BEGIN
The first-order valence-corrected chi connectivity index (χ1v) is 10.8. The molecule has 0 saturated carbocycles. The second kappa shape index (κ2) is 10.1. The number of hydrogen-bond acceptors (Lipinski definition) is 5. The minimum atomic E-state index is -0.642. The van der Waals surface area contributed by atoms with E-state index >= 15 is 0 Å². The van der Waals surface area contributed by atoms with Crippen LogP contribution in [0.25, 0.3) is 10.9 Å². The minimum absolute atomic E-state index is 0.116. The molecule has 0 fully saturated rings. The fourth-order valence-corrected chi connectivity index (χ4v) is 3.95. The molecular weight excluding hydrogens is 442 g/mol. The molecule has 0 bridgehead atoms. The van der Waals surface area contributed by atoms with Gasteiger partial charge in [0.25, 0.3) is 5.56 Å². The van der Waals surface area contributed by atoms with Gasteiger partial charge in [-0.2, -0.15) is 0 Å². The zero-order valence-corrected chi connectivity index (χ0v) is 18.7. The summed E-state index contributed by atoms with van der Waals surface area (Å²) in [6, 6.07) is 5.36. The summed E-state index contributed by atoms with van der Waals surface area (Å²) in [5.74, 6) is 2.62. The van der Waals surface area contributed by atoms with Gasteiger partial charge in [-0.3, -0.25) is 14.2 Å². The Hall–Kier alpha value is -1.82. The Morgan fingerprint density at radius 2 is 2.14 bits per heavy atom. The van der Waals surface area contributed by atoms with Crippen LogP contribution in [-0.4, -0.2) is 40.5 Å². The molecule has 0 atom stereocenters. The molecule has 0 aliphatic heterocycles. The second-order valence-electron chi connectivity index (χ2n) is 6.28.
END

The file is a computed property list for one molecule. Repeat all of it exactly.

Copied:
The first-order valence-corrected chi connectivity index (χ1v) is 10.8. The molecule has 0 saturated carbocycles. The second kappa shape index (κ2) is 10.1. The number of hydrogen-bond acceptors (Lipinski definition) is 5. The minimum atomic E-state index is -0.642. The van der Waals surface area contributed by atoms with E-state index >= 15 is 0 Å². The van der Waals surface area contributed by atoms with Crippen LogP contribution in [0.25, 0.3) is 10.9 Å². The minimum absolute atomic E-state index is 0.116. The molecule has 0 fully saturated rings. The fourth-order valence-corrected chi connectivity index (χ4v) is 3.95. The molecular weight excluding hydrogens is 442 g/mol. The molecule has 0 bridgehead atoms. The van der Waals surface area contributed by atoms with Gasteiger partial charge in [0.25, 0.3) is 5.56 Å². The van der Waals surface area contributed by atoms with Gasteiger partial charge in [-0.2, -0.15) is 0 Å². The zero-order valence-corrected chi connectivity index (χ0v) is 18.7. The summed E-state index contributed by atoms with van der Waals surface area (Å²) in [6, 6.07) is 5.36. The summed E-state index contributed by atoms with van der Waals surface area (Å²) in [5.74, 6) is 2.62. The van der Waals surface area contributed by atoms with Gasteiger partial charge in [-0.3, -0.25) is 14.2 Å². The Hall–Kier alpha value is -1.82. The Morgan fingerprint density at radius 2 is 2.14 bits per heavy atom. The van der Waals surface area contributed by atoms with Crippen LogP contribution in [-0.4, -0.2) is 40.5 Å². The molecule has 0 atom stereocenters. The molecule has 0 aliphatic heterocycles. The second-order valence-electron chi connectivity index (χ2n) is 6.28.